Reviewed by John Orr
(Click on the images to see larger version and credits.
Give Costner the right role, and he's swell. He's worth watching in "Silverado," "Bull Durham" and "Tin Cup," and proved himself an excellent filmmaker with "Dances With Wolves."
Give him the wrong role, and ya gotta wonder how he ever got past his first screen test. "Robin Hood: Prince of Thieves" is the only needed example, but there are others.
There are good performances in this film Robert De Niro is a monster as Al Capone; Sean Connery is fabulous as an honest old cop. Charles Martin Smith, Andy Garcia and Patricia Clarkson are all excellent, and every single one of them absolutely blows Costner right off the screen.
Really, the biggest disappointment of the DVD version of "The Untouchables" is that it doesn't include a making-of feature it would be fun to learn what kind of filmmaking tricks director Brian De Palma used to prop up the sleeping Costner while filming was under way.
A team of puppeteers was probably needed ya know, someone to make his eyes blink, to move his lips, etc.
But, eh. He provides scenery, and other actors almost make up for Costner's lack of movement and screen magnetism.
The film is nicely written, directed and photographed, with de Palma shining at setting scenes and doing lots of nice things with violence. Blood and bullets abound.
It is the story of T-man Elliott Ness, who's been assigned to taking down Al Capone at the time of his greatest strength the prohibition era.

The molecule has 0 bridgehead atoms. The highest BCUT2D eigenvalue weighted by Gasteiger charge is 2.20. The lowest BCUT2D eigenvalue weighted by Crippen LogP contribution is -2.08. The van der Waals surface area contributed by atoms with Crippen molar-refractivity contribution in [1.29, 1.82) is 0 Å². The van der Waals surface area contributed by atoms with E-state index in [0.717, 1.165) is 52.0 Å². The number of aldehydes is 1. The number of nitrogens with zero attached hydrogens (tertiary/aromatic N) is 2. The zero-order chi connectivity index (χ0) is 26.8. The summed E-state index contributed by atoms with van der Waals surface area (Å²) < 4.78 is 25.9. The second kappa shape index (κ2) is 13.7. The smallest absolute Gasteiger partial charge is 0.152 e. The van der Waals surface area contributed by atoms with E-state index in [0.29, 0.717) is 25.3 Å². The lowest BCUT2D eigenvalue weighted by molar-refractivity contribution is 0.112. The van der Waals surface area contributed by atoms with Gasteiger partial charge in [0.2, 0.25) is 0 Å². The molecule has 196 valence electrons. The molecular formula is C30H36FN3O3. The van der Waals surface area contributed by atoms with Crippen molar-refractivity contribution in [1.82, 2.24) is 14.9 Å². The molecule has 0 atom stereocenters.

Capone has lots of cops on the payroll, so one of Ness' first challenges is to recruit a team of non-corrupted officers the "untouchables." He and Connery's old cop meet cute on a bridge, and Smith and Garcia join the team.
They quickly have a victory, and then the real war begins, with Capone wanting Ness DEAD, with capital D, E, A and D.
Connery provides the very best performance, which is no surprise; while he is on screen, this is almost a wonderful movie.
Yes, that big scene toward the end of the film owes almost everything to Sergei Eisenstein and his great film "The Battleship Potemkin," which is OK. People ought to be reminded of that magnificent film, and maybe De Palma ripping off a scene from it will encourage people to see it sometime.
If Costner had put some energy into this film, it might have been a pretty good piece of work. But with a block of wood instead of an actor at its heart, this film just can't keep a pulse.
See cast, credit and other details about "The Untouchables" at Internet Movie Data Base.